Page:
Cortex A76 µarch - Frontend

Starting off with a rough overview of the Cortex A76 microarchitectural diagram we see the larger functional blocks. The A76 doesn’t look too different than other Arm processors in this regard and the differences come only with details that Arm is willing to divulge. To overly simplify it, this is a superscalar out-of-order core with a 4-wide decode front-end with 8 execution ports in the backend with a total implementation pipeline depth of 13 stages with the execution latencies of a 11 stage core.

In the front-end, Arm has created a new predict/fetch unit that it calls a “predict-directed fetch”, meaning the branch prediction unit feeds into the instruction fetch unit. This is a divergence from past Arm µarches and it allows for both higher performance and lower power consumption.

The branch prediction unit is what Arm calls a first in the industry in adopting a hybrid indirect predictor. The predictor is decoupled from the fetch unit and its supporting large structures operate separate from the rest of the machine – likely what this means is that it will be easier to clock-gate during operation to save on power. The branch predictor is supported by 3-level branch target caches; a 16-entry nanoBTB, a 64-entry microBTB and a 6000 entry main BTB. Arm claimed back in the A73 and A75 generations of branch predictors were able to nearly predict all taken branches so this new unit in the A76 seems to be one level above that in capability.

The branch unit operates at double the bandwidth of the fetch unit – it operates on 32B/cycle meaning up to 8 32b instructions per cycle. This feeds a fetch queue in front of the instruction fetch consisting of 12 “blocks”. The fetch unit operates at 16B/cycle meaning 4 32b instructions. The branch unit operating at double the throughput makes it possible to get ahead of the fetch unit. What this serves is that in the case of a mispredict it can hide branch bubbles in the pipeline and avoid stalling the fetch unit and the rest of the core. The core is said to able to cope with up to 8 misses on the I-side.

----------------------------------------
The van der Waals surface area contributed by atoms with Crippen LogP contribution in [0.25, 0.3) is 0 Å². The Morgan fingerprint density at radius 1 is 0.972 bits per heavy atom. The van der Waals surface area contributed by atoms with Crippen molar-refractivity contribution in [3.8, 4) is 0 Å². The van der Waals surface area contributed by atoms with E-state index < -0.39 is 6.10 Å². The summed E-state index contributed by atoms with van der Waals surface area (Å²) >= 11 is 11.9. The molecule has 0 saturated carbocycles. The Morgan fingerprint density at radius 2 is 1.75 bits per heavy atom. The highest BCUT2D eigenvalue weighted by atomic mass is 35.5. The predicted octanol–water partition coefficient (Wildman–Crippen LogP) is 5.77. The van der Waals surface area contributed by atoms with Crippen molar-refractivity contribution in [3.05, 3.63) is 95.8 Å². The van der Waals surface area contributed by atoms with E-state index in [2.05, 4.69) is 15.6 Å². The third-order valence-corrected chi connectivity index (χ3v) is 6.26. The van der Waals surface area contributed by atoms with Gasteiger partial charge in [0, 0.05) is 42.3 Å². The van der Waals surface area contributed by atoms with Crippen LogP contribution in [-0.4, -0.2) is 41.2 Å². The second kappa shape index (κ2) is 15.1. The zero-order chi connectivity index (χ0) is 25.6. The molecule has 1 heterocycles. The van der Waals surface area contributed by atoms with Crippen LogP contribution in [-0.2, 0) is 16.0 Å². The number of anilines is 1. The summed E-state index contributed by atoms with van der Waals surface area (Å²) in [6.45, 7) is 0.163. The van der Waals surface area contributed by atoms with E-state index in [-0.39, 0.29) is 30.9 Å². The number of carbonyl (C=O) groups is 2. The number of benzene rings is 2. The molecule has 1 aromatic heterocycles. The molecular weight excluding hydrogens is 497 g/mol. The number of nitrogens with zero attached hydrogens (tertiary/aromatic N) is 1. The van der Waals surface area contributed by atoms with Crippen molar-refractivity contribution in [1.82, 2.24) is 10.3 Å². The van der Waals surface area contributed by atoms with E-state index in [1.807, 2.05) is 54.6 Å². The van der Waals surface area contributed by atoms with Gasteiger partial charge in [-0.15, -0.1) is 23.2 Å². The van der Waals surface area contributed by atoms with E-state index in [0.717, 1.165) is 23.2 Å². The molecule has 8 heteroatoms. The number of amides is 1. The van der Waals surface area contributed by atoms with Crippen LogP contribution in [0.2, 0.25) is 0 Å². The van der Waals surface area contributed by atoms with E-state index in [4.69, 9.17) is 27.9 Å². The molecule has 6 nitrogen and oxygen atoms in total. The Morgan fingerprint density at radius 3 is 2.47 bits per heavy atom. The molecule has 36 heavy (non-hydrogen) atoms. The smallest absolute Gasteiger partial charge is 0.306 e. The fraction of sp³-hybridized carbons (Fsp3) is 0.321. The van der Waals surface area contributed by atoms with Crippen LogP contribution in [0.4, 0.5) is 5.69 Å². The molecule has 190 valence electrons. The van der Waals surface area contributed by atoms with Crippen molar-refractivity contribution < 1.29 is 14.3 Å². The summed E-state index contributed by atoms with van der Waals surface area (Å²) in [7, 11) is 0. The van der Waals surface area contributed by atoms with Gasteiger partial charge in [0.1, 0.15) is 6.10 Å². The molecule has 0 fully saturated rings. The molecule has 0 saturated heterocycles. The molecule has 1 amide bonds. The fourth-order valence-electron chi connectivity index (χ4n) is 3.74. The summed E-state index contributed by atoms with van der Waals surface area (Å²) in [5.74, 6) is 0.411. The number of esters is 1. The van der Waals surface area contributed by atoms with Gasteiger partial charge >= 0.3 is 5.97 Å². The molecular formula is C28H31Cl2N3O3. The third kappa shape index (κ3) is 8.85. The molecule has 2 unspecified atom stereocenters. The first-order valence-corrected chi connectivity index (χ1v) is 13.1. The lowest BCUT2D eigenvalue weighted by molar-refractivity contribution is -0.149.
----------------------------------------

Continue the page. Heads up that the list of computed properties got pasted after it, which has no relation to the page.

I mentioned at the beginning that the A76 is a 13-stage implementation with the latency of an 11-stage core. What happens is that in latency-critical paths the stages can be overlapped. One such cycle happens between the second cycle of the branch predict path and the first cycle of the fetch path. So effectively while there’s 4 (2+2) pipeline stages on the branch and fetch, the core has latencies of down to 3 cycles.

On the decode and rename stages we see a throughput of 4 instructions per cycle. The A73 and A75 were respectively 2 and 3-wide in their decode stages so the A76 is 33% wider than the last generation in this aspect. It was curious to see the A73 go down in decode width from the 3-wide A72, but this was done to optimise for power efficiency and “leanness” of the pipeline with goals of improving the utilisation of the front-end units. With the A76 going 4-wide, this is also Arms to date widest microarchitecture – although it’s still extremely lean when putting it into juxtaposition with competing µarches from Samsung or Apple.

The fetch unit feeds a decode queue of up to 16 32b instructions. The pipeline stages here consist of 2 cycles of instruction align and decode. It looks here Arm decided to go back to a 2-cycle decode as opposed to the 1-cycle unit found on the A73 and A75. As a reminder the Sophia cores still required a secondary cycle on the decode stage when handling instructions utilising the ASIMD/FP pipelines so Arm may have found other optimisation methods with the A76 µarch that warranted this design decision.